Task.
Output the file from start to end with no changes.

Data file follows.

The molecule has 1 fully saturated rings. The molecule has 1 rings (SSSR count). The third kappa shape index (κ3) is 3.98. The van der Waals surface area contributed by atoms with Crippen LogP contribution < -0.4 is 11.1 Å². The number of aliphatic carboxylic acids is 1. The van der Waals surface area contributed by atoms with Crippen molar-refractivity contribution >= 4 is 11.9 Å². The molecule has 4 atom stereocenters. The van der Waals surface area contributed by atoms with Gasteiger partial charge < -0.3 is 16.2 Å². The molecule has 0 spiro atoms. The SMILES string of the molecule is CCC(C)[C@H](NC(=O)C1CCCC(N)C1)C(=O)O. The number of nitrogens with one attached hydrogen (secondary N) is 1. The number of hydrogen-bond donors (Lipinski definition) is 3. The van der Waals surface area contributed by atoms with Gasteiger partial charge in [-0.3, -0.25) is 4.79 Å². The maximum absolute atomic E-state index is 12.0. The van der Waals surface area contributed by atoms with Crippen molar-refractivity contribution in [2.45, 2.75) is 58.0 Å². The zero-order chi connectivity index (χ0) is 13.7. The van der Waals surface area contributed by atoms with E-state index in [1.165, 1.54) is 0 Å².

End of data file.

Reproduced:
The molecule has 1 fully saturated rings. The molecule has 1 rings (SSSR count). The third kappa shape index (κ3) is 3.98. The van der Waals surface area contributed by atoms with Crippen LogP contribution < -0.4 is 11.1 Å². The number of aliphatic carboxylic acids is 1. The van der Waals surface area contributed by atoms with Crippen molar-refractivity contribution >= 4 is 11.9 Å². The molecule has 4 atom stereocenters. The van der Waals surface area contributed by atoms with Gasteiger partial charge < -0.3 is 16.2 Å². The molecule has 0 spiro atoms. The SMILES string of the molecule is CCC(C)[C@H](NC(=O)C1CCCC(N)C1)C(=O)O. The number of nitrogens with one attached hydrogen (secondary N) is 1. The number of hydrogen-bond donors (Lipinski definition) is 3. The van der Waals surface area contributed by atoms with Gasteiger partial charge in [-0.3, -0.25) is 4.79 Å². The maximum absolute atomic E-state index is 12.0. The van der Waals surface area contributed by atoms with Crippen molar-refractivity contribution in [2.45, 2.75) is 58.0 Å². The zero-order chi connectivity index (χ0) is 13.7. The van der Waals surface area contributed by atoms with E-state index in [1.165, 1.54) is 0 Å².